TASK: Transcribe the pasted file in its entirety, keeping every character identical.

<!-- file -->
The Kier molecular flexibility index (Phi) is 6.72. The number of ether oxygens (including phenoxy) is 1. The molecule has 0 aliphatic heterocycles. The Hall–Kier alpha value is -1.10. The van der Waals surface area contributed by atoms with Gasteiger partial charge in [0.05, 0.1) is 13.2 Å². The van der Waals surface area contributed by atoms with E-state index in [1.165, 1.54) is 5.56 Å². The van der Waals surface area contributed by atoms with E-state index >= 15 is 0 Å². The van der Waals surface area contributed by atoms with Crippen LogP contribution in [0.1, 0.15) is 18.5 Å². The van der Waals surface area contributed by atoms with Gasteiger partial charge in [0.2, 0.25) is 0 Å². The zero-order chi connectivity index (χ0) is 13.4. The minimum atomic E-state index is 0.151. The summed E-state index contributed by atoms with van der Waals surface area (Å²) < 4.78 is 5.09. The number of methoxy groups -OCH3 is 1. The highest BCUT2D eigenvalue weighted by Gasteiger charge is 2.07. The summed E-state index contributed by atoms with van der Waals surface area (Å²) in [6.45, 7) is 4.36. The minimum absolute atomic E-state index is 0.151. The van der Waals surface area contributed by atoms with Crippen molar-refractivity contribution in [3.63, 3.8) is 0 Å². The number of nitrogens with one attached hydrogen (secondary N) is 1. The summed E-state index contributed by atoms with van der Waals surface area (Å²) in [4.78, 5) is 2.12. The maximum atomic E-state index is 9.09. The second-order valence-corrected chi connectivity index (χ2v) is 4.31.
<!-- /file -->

The Kier molecular flexibility index (Phi) is 6.72. The number of ether oxygens (including phenoxy) is 1. The molecule has 0 aliphatic heterocycles. The Hall–Kier alpha value is -1.10. The van der Waals surface area contributed by atoms with Gasteiger partial charge in [0.05, 0.1) is 13.2 Å². The van der Waals surface area contributed by atoms with E-state index in [1.165, 1.54) is 5.56 Å². The van der Waals surface area contributed by atoms with E-state index >= 15 is 0 Å². The van der Waals surface area contributed by atoms with Crippen LogP contribution in [0.1, 0.15) is 18.5 Å². The van der Waals surface area contributed by atoms with Gasteiger partial charge in [0.2, 0.25) is 0 Å². The zero-order chi connectivity index (χ0) is 13.4. The minimum atomic E-state index is 0.151. The summed E-state index contributed by atoms with van der Waals surface area (Å²) < 4.78 is 5.09. The number of methoxy groups -OCH3 is 1. The highest BCUT2D eigenvalue weighted by Gasteiger charge is 2.07. The summed E-state index contributed by atoms with van der Waals surface area (Å²) in [6.45, 7) is 4.36. The minimum absolute atomic E-state index is 0.151. The van der Waals surface area contributed by atoms with Crippen molar-refractivity contribution in [3.63, 3.8) is 0 Å². The number of nitrogens with one attached hydrogen (secondary N) is 1. The summed E-state index contributed by atoms with van der Waals surface area (Å²) in [4.78, 5) is 2.12. The maximum atomic E-state index is 9.09. The second-order valence-corrected chi connectivity index (χ2v) is 4.31.